The neural basis for shape preferences

The neural basis for shape preferences

Vision Research 51 (2011) 2198–2206 Contents lists available at SciVerse ScienceDirect Vision Research journal homepage: www.elsevier.com/locate/vis...

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Vision Research 51 (2011) 2198–2206

Contents lists available at SciVerse ScienceDirect

Vision Research journal homepage: www.elsevier.com/locate/visres

The neural basis for shape preferences Ori Amir a,⇑, Irving Biederman a,b, Kenneth J. Hayworth b,c a

Psychology Department, University of Southern California, USA Neuroscience Department, University of Southern California, USA c Harvard University, USA b

a r t i c l e

i n f o

Article history: Received 17 February 2011 Received in revised form 3 August 2011 Available online 28 August 2011 Keywords: Shape Lateral occipital complex Visual search asymmetries Infant eye movements Visual preferences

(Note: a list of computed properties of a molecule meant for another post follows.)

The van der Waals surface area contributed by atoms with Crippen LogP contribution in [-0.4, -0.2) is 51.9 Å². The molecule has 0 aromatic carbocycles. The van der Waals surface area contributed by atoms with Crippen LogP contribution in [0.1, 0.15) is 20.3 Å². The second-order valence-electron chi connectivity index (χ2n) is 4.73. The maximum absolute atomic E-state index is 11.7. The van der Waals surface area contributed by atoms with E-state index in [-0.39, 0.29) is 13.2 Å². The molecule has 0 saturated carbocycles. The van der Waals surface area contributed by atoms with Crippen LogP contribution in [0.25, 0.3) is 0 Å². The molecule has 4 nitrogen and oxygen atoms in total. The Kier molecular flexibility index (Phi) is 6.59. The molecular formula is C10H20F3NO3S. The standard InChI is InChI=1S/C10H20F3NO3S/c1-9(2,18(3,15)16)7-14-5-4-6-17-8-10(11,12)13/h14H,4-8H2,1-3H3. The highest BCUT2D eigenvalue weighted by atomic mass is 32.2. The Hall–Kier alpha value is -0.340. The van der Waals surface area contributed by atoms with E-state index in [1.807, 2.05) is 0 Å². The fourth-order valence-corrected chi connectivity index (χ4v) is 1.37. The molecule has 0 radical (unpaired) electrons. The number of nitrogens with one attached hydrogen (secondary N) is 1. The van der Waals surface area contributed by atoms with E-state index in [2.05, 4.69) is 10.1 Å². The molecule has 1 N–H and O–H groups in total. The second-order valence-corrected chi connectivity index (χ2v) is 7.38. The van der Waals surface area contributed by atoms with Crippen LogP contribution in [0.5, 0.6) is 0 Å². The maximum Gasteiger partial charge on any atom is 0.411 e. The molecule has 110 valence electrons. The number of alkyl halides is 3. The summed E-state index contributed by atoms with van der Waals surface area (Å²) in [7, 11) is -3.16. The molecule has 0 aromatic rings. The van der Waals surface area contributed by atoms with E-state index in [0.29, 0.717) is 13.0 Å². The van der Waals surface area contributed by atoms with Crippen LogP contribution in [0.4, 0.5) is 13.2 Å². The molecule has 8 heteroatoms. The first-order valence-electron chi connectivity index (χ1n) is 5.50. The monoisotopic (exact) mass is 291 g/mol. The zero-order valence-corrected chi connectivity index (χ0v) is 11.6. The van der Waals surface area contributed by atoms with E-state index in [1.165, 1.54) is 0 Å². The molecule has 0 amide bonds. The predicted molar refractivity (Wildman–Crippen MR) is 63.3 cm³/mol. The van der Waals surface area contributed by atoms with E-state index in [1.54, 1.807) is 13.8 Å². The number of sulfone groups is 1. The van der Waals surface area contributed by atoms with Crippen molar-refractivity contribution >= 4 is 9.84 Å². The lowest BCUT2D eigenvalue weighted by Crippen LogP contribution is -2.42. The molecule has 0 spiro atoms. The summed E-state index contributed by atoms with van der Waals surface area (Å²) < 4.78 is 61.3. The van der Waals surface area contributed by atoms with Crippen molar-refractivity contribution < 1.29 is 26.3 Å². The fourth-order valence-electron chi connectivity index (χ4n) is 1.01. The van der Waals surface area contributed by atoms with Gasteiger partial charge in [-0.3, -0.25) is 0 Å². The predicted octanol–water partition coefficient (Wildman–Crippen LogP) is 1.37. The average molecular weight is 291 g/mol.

a b s t r a c t Several dimensions of shape, such as curvature or taper, can be regarded as extending from a singular (S) or 0 value (e.g., a straight contour with 0 curvature or parallel contours with a 0 angle of convergence) to an infinity of non-singular (NS) values (e.g., curves and non-parallel contours). As orientation in depth is varied, an S value remains S, and a NS value will vary but will remain NS. Infant and adult human participants viewed pairs of geons where one member had an S and the other had a NS value on a given shape dimension, e.g., a cylinder vs. a cone. Both adults and infants looked first, and adults looked longer at the NS geons. The NS geons also produced greater fMRI activation in shape selective cortex (LOC), a result consistent with the greater single unit activity in macaque IT produced by those geons (Kayaert et al., 2005). That NS stimuli elicit higher neural activity and attract eye movements may account for search asymmetries in that these stimuli pop out from their S distractors but not the reverse. A positive association between greater activation in higher-level areas of the ventral pathway and visual preference has been demonstrated previously for real world scenes (Yue, Vessel, & Biederman, 2007) and may reflect the workings of a motivational system that leads humans to seek novel but richly interpretable information. Ó 2011 Elsevier Ltd. All rights reserved.